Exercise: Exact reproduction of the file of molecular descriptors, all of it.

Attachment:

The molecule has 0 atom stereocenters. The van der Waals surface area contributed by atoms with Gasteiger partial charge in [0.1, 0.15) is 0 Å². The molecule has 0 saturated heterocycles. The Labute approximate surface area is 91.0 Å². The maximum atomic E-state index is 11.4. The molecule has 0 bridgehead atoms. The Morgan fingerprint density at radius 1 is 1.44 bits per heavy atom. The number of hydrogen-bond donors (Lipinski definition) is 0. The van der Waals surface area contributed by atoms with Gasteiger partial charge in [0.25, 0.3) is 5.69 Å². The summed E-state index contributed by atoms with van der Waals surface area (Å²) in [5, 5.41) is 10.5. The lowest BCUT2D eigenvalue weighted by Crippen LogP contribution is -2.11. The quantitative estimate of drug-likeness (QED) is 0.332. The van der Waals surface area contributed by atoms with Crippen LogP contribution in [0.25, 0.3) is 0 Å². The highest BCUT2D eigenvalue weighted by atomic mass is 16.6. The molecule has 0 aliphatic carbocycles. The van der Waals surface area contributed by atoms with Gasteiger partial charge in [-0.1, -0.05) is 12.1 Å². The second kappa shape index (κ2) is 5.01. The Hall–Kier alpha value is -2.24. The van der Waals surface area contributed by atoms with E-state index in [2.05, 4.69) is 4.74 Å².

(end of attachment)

The molecule has 0 atom stereocenters. The van der Waals surface area contributed by atoms with Gasteiger partial charge in [0.1, 0.15) is 0 Å². The molecule has 0 saturated heterocycles. The Labute approximate surface area is 91.0 Å². The maximum atomic E-state index is 11.4. The molecule has 0 bridgehead atoms. The Morgan fingerprint density at radius 1 is 1.44 bits per heavy atom. The number of hydrogen-bond donors (Lipinski definition) is 0. The van der Waals surface area contributed by atoms with Gasteiger partial charge in [0.25, 0.3) is 5.69 Å². The summed E-state index contributed by atoms with van der Waals surface area (Å²) in [5, 5.41) is 10.5. The lowest BCUT2D eigenvalue weighted by Crippen LogP contribution is -2.11. The quantitative estimate of drug-likeness (QED) is 0.332. The van der Waals surface area contributed by atoms with Crippen LogP contribution in [0.25, 0.3) is 0 Å². The highest BCUT2D eigenvalue weighted by atomic mass is 16.6. The molecule has 0 aliphatic carbocycles. The van der Waals surface area contributed by atoms with Gasteiger partial charge in [-0.1, -0.05) is 12.1 Å². The second kappa shape index (κ2) is 5.01. The Hall–Kier alpha value is -2.24. The van der Waals surface area contributed by atoms with E-state index in [2.05, 4.69) is 4.74 Å².